The main activity of the Experimental Solid State Physics Department is the synthesis of new materials, the determination of their atomic structure and the measurement of their various physical properties. The target of this research is to obtain advanced materials and reach a detailed understanding of their structure-property relationships. This is invention motivated research that mixes well experimental and computational physics, material- and methodology-based approaches, traditional and very new research directions. The investigated materials are as diverse as metallic nanoparticles, thin films, fullerenes, nanotubes, metal-organic networks and protein solutions, experimental techniques include x-ray diffraction, NMR, Mössbauer and optical spectroscopies. Computational physics is also very strong in the department, mathematical and numerical modeling of complex solidification patterns and processes in advanced materials, including colloids, metals, polymers, metamaterials, and biomorphic crystal aggregates are carried out. Important problems of XFEL single particle imaging were also solved recently and active participation in these measurements is planned in the future.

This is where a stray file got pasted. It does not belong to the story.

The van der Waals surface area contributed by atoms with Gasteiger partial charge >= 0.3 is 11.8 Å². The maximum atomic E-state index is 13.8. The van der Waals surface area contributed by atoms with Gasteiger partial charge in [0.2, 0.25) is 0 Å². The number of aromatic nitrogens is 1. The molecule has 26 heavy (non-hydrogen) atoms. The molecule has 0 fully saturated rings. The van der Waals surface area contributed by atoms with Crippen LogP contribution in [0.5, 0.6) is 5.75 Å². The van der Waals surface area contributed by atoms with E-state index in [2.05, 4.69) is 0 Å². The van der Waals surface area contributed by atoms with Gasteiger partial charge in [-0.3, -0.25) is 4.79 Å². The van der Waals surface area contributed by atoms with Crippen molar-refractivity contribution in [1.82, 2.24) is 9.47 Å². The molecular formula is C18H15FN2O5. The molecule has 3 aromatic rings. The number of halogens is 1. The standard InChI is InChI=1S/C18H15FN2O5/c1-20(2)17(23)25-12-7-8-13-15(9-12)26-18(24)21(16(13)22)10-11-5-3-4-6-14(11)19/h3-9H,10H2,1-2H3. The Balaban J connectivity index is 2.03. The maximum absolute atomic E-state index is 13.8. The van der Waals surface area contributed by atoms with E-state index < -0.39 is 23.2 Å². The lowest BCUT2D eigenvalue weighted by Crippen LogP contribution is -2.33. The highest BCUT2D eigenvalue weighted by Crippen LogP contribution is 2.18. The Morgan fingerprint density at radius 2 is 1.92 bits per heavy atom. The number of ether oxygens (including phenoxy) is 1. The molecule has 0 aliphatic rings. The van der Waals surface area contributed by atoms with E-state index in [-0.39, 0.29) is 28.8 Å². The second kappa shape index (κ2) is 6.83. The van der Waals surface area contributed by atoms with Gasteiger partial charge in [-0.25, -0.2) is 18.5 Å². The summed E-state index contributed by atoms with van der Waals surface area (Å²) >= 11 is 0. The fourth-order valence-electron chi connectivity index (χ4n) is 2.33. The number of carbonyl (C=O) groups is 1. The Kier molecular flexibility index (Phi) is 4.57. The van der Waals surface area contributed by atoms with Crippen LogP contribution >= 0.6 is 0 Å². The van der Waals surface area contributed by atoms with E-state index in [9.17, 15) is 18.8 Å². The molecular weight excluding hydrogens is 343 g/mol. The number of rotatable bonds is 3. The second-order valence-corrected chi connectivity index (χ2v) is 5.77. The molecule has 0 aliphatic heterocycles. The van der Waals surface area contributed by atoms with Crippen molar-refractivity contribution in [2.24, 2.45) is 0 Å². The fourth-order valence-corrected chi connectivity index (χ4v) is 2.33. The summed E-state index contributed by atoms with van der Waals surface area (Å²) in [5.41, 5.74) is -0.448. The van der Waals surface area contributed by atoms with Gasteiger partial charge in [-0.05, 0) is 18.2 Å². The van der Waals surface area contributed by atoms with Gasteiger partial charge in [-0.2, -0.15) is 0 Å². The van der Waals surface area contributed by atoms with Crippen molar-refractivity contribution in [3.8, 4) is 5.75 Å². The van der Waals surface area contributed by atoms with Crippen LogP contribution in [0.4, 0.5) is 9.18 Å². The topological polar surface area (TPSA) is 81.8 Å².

Research groups of the Department: